PLEASE NOTE: Please be aware that the content and linked resources in this newsletter are of a sensitive nature and may be disturbing for some scholars. It may be advisable to give your scholars advanced notice of the potentially disturbing content that will be discussed. If necessary, please refer scholars to a relevant professional. Teachers are also advised to be aware of their school policy as well as the requirements by law should a scholar confide in them regarding grooming or any sexual abuse.


According to Section 110 of the South African Children’s Act of 2005, teachers have an obligation by law to report possible incidents of child abuse and neglect¹.





“This is the process by which a sexual predator gains the trust of a child or their family in order to start a sexual relationship with a child in secret.”²

It is important to note that age, gender, race, socio-economic status or sexual orientation are not precursors to grooming. Anyone can be groomed at any point in their lives by anyone. Child grooming is viewed as a serious sexual offence under the Criminal Law: Sexual Offences and Related Matters Amendment Act 32 of 2007.

Grooming can take place in person or online, or even both, and can be perpetrated by someone who is known to the person who is ultimately groomed or their family such as a family member, coach, teacher, church leader or counsellor, or by a complete stranger. Groomers form a relationship that feels like a ‘normal’ healthy relationship before the sexual abuse begins, so that the person being groomed feels like it is either normal behaviour or they feel so trapped that they are unable to remove themselves from the situation³.


  • Favouritism: The groomer pays extra attention to a child and favours them over anyone else. The child may even receive more attention from the groomer than from their own parents/guardians. For example, a coach who always gives preferential treatment to one scholar.5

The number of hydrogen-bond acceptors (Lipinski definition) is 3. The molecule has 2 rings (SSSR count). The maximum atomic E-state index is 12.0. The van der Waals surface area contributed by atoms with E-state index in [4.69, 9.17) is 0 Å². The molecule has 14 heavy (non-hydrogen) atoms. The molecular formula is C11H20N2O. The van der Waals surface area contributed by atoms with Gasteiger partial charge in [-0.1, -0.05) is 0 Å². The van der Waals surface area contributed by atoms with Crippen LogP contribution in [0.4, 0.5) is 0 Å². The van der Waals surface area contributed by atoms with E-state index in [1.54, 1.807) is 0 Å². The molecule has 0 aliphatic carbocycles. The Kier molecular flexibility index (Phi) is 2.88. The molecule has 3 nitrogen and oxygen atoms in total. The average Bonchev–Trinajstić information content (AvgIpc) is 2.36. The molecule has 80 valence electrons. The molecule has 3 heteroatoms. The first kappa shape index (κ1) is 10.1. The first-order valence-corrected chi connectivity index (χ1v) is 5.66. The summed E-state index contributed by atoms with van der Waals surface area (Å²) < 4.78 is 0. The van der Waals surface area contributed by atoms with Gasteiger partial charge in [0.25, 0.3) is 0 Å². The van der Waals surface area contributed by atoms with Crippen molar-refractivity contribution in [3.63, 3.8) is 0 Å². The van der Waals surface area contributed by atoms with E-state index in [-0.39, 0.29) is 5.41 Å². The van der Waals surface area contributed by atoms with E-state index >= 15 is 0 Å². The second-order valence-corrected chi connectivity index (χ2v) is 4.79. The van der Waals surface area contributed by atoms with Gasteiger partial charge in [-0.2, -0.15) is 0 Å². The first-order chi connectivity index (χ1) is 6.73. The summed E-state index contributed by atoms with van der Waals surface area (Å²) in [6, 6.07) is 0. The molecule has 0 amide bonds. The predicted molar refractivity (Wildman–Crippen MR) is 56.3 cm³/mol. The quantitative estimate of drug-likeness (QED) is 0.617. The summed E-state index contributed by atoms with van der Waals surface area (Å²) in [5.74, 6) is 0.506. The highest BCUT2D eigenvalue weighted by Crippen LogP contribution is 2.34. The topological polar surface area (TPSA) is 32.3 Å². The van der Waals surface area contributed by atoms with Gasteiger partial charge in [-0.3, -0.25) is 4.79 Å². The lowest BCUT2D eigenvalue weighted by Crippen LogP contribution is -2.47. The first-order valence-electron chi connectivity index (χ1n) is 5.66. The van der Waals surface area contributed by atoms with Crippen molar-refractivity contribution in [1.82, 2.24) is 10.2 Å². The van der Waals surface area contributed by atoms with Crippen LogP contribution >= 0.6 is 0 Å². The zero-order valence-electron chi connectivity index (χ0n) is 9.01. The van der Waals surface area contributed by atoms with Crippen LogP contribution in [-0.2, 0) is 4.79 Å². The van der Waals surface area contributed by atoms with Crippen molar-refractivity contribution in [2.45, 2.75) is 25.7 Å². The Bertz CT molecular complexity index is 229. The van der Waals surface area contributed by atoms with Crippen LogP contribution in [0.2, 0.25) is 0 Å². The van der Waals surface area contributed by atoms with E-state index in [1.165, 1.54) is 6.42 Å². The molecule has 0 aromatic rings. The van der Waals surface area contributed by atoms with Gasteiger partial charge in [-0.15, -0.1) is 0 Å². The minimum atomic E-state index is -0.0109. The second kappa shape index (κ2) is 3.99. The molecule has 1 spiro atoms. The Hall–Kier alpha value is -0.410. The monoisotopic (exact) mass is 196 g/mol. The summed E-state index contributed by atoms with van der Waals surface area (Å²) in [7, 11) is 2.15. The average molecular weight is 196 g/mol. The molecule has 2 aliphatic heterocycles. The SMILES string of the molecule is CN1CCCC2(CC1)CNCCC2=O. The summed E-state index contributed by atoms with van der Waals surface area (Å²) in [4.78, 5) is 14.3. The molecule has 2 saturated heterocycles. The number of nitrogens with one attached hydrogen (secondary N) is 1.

• Gaining trust: The groomer will gain their trust and often the trust of their parents/guardians or other adults who are connected to the person being groomed. 
  • Isolation: The groomer gets the person being groomed into an isolated situation which may not seem threatening at the time, but ensures that they are alone. This could be booking them out of school, tutoring, private coaching or trips that do not include other people.5

    Not all of these situations on their own indicate grooming; some people need extra coaching or tutoring and this does not mean that they are being groomed. It is, however, important to remain vigilant at all times.  
  • Boundary and taboo violations: This is when the groomer meets needs that are not being met or cannot be met elsewhere e.g., by parents/guardians, such as monetary gifts, or when the groomer allows the person being groomed to do things they are not allowed to do with their parents/guardians, for example, smoking or drinking. This stage can involve exposure to pornography. These violations now become a secret between the person being groomed and the groomer.5

    Once this happens the groomer starts to test physical boundaries. For example, touching that may seem innocent but is inappropriate.

    Taboo violations are one of the easiest ways to spot grooming. If an adult is facilitating and participating in something that a person’s parents/guardians do not allow, such as consuming alcohol, watching pornography, giving them access to drugs or anything along those lines, it is important to question that adult’s motives.